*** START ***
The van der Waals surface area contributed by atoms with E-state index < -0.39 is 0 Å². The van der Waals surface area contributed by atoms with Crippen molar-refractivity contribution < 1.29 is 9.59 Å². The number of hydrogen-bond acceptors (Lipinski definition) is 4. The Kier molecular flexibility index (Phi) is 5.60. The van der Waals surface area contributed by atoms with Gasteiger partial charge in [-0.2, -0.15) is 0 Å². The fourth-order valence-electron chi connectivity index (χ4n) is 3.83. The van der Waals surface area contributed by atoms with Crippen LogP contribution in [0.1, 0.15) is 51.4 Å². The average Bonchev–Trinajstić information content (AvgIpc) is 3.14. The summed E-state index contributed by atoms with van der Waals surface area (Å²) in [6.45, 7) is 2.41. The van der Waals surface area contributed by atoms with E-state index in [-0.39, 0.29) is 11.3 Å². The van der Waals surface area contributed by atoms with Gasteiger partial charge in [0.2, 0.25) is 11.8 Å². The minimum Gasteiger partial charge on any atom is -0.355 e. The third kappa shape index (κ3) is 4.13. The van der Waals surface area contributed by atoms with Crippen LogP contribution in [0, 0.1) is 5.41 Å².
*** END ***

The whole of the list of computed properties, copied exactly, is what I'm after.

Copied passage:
The van der Waals surface area contributed by atoms with E-state index < -0.39 is 0 Å². The van der Waals surface area contributed by atoms with Crippen molar-refractivity contribution < 1.29 is 9.59 Å². The number of hydrogen-bond acceptors (Lipinski definition) is 4. The Kier molecular flexibility index (Phi) is 5.60. The van der Waals surface area contributed by atoms with Gasteiger partial charge in [-0.2, -0.15) is 0 Å². The fourth-order valence-electron chi connectivity index (χ4n) is 3.83. The van der Waals surface area contributed by atoms with Crippen LogP contribution in [0.1, 0.15) is 51.4 Å². The average Bonchev–Trinajstić information content (AvgIpc) is 3.14. The summed E-state index contributed by atoms with van der Waals surface area (Å²) in [6.45, 7) is 2.41. The van der Waals surface area contributed by atoms with E-state index in [-0.39, 0.29) is 11.3 Å². The van der Waals surface area contributed by atoms with Gasteiger partial charge in [0.2, 0.25) is 11.8 Å². The minimum Gasteiger partial charge on any atom is -0.355 e. The third kappa shape index (κ3) is 4.13. The van der Waals surface area contributed by atoms with Crippen LogP contribution in [0, 0.1) is 5.41 Å².